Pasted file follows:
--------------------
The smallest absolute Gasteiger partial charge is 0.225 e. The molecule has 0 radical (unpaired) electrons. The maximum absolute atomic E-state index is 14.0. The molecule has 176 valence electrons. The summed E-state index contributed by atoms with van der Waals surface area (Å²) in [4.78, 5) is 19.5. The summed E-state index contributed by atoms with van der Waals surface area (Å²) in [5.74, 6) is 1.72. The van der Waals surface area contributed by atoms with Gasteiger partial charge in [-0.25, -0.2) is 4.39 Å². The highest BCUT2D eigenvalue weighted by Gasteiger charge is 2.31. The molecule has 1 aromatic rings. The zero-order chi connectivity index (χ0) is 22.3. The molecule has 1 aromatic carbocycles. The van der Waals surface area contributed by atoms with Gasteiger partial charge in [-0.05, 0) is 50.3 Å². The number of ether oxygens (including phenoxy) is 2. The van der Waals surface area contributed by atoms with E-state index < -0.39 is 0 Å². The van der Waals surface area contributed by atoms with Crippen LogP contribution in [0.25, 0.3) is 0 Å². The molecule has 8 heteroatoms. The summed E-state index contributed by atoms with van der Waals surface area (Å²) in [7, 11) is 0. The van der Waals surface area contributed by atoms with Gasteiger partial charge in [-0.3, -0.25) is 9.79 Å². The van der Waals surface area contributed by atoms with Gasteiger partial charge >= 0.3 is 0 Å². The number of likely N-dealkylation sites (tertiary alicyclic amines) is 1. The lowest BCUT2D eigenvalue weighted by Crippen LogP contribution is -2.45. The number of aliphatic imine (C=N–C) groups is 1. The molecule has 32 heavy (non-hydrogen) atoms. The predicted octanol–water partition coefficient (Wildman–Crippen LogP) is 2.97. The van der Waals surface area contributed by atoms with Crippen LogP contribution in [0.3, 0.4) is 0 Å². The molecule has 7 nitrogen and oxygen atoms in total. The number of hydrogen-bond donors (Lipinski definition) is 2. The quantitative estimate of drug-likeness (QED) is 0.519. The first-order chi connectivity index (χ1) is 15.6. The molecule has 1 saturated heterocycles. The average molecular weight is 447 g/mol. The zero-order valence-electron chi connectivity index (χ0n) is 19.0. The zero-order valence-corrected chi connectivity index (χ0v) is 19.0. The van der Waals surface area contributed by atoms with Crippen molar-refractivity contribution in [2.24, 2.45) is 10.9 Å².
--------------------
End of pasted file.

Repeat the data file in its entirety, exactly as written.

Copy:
The smallest absolute Gasteiger partial charge is 0.225 e. The molecule has 0 radical (unpaired) electrons. The maximum absolute atomic E-state index is 14.0. The molecule has 176 valence electrons. The summed E-state index contributed by atoms with van der Waals surface area (Å²) in [4.78, 5) is 19.5. The summed E-state index contributed by atoms with van der Waals surface area (Å²) in [5.74, 6) is 1.72. The van der Waals surface area contributed by atoms with Gasteiger partial charge in [-0.25, -0.2) is 4.39 Å². The highest BCUT2D eigenvalue weighted by Gasteiger charge is 2.31. The molecule has 1 aromatic rings. The zero-order chi connectivity index (χ0) is 22.3. The molecule has 1 aromatic carbocycles. The van der Waals surface area contributed by atoms with Gasteiger partial charge in [-0.05, 0) is 50.3 Å². The number of ether oxygens (including phenoxy) is 2. The van der Waals surface area contributed by atoms with E-state index < -0.39 is 0 Å². The van der Waals surface area contributed by atoms with Crippen LogP contribution in [0.25, 0.3) is 0 Å². The molecule has 8 heteroatoms. The summed E-state index contributed by atoms with van der Waals surface area (Å²) in [7, 11) is 0. The van der Waals surface area contributed by atoms with Gasteiger partial charge in [-0.3, -0.25) is 9.79 Å². The van der Waals surface area contributed by atoms with Gasteiger partial charge >= 0.3 is 0 Å². The number of likely N-dealkylation sites (tertiary alicyclic amines) is 1. The lowest BCUT2D eigenvalue weighted by Crippen LogP contribution is -2.45. The number of aliphatic imine (C=N–C) groups is 1. The molecule has 32 heavy (non-hydrogen) atoms. The predicted octanol–water partition coefficient (Wildman–Crippen LogP) is 2.97. The van der Waals surface area contributed by atoms with Crippen LogP contribution in [0.3, 0.4) is 0 Å². The molecule has 7 nitrogen and oxygen atoms in total. The number of hydrogen-bond donors (Lipinski definition) is 2. The quantitative estimate of drug-likeness (QED) is 0.519. The first-order chi connectivity index (χ1) is 15.6. The molecule has 1 saturated heterocycles. The average molecular weight is 447 g/mol. The zero-order valence-electron chi connectivity index (χ0n) is 19.0. The zero-order valence-corrected chi connectivity index (χ0v) is 19.0. The van der Waals surface area contributed by atoms with Crippen molar-refractivity contribution in [2.24, 2.45) is 10.9 Å².